Obama announces curbs on phone data collection
President Obama on Friday announced he is planning a “new approach” for the bulk collection and handling of phone records, part of a series of new privacy protections to be implemented after leaks by Edward Snowden about the National Security Agency’s surveillance program.
Obama said he planned to end the phone-data-collection program “as it currently exists” and will seek to move the information out of government hands, report the Washington Post and the New York Times. A presidential review panel had recommended the data be held by telecommunications firms or an independent third party and accessed only by judicial order, but telecoms have balked at the idea, the Times says. Obama said no decision has been made on what entity will hold the data.
Obama plans a two-step transition from the current program, according to the post coverage. Currently, the government pursues records of calls that are three steps removed from a terrorist organization; the government will now limit collection to calls that are two steps removed. And Obama said he is asking the U.S. Justice Department to work with the Foreign Intelligence Surveillance Court during the transition so that “the database can be queried only after a judicial finding, or in a true emergency.”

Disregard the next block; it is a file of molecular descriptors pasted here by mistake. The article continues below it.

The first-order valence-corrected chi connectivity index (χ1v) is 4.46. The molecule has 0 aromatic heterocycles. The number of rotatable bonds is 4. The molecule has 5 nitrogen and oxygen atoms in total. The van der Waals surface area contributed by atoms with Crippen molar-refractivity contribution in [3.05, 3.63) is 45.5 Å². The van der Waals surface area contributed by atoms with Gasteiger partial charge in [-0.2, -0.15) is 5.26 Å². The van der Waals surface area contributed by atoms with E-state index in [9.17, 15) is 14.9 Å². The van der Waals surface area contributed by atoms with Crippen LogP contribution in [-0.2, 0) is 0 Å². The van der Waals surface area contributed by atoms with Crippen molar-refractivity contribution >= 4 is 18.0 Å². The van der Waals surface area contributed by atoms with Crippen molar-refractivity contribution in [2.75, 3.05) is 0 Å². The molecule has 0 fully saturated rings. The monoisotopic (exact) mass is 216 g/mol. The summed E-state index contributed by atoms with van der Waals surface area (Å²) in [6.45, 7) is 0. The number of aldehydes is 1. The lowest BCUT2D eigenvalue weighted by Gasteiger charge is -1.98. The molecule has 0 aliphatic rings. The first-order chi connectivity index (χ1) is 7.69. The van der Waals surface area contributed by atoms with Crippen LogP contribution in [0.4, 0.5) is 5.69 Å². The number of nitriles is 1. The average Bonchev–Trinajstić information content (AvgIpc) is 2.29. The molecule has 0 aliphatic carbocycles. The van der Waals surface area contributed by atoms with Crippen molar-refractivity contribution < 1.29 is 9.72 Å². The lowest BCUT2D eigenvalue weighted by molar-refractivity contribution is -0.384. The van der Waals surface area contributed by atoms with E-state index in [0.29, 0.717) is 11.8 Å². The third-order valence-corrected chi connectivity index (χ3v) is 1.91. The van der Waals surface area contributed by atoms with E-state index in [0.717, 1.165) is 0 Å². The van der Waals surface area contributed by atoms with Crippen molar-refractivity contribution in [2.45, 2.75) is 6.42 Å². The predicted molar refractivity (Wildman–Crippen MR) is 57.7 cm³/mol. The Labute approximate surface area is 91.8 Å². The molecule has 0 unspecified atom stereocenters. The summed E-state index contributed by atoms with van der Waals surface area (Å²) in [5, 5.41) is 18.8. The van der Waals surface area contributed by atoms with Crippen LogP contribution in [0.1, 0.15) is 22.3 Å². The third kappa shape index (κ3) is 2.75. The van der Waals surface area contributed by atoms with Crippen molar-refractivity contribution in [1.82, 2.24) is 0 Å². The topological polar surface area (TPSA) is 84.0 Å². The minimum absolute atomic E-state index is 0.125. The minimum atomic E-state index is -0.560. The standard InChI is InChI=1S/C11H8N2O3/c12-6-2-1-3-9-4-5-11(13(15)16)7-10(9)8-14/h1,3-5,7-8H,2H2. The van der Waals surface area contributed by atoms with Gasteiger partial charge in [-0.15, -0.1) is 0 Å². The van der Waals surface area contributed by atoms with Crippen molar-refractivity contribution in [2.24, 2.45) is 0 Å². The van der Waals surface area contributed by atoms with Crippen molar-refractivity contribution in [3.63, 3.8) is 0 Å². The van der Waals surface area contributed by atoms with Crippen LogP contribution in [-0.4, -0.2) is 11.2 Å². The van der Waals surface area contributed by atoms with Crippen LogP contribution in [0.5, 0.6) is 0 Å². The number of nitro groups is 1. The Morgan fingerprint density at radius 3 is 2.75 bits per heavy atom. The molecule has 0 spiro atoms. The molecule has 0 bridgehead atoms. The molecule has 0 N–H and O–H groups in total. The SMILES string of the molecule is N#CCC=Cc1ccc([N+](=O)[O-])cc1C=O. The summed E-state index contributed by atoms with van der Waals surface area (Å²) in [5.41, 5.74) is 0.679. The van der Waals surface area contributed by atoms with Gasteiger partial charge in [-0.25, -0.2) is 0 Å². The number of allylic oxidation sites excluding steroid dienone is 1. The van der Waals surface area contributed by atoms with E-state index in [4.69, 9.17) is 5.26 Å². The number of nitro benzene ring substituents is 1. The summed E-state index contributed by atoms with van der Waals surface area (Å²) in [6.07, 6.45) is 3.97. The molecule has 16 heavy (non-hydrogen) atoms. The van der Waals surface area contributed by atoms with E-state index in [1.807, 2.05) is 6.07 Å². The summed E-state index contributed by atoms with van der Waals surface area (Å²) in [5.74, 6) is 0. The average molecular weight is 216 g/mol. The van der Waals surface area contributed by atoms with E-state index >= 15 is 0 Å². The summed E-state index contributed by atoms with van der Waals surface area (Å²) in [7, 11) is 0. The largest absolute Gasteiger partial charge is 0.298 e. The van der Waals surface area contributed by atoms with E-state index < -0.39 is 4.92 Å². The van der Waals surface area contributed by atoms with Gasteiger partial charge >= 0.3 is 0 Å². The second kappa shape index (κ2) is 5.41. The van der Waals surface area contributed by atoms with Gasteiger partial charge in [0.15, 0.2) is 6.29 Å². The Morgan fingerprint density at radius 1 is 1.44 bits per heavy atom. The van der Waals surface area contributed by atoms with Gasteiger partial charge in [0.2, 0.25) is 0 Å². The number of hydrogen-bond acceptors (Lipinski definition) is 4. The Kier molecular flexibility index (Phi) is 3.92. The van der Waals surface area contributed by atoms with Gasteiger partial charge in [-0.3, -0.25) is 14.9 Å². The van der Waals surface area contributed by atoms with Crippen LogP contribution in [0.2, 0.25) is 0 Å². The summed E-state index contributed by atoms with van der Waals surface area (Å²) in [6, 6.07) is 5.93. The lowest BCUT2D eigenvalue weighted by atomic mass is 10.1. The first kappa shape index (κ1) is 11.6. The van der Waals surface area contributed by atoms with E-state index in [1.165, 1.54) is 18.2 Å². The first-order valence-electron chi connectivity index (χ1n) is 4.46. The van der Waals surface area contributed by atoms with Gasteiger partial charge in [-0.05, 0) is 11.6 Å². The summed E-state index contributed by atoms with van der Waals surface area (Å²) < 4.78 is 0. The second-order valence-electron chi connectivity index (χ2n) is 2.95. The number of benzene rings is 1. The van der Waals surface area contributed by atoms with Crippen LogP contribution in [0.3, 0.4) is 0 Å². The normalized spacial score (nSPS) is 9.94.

Obama is asking lawmakers to establish a panel of public advocates who can represent privacy interests before the FISA court. A senior official told the Times that the privacy advocates would only be tapped in “novel” cases.
Obama also said he would end eavesdropping on foreign leaders and governments who are close friends or allies unless there is “a compelling national security purpose.”
Obama did not accept a panel recommendation to require judicial approval before issuing national security letters, used to obtain business records from telecoms.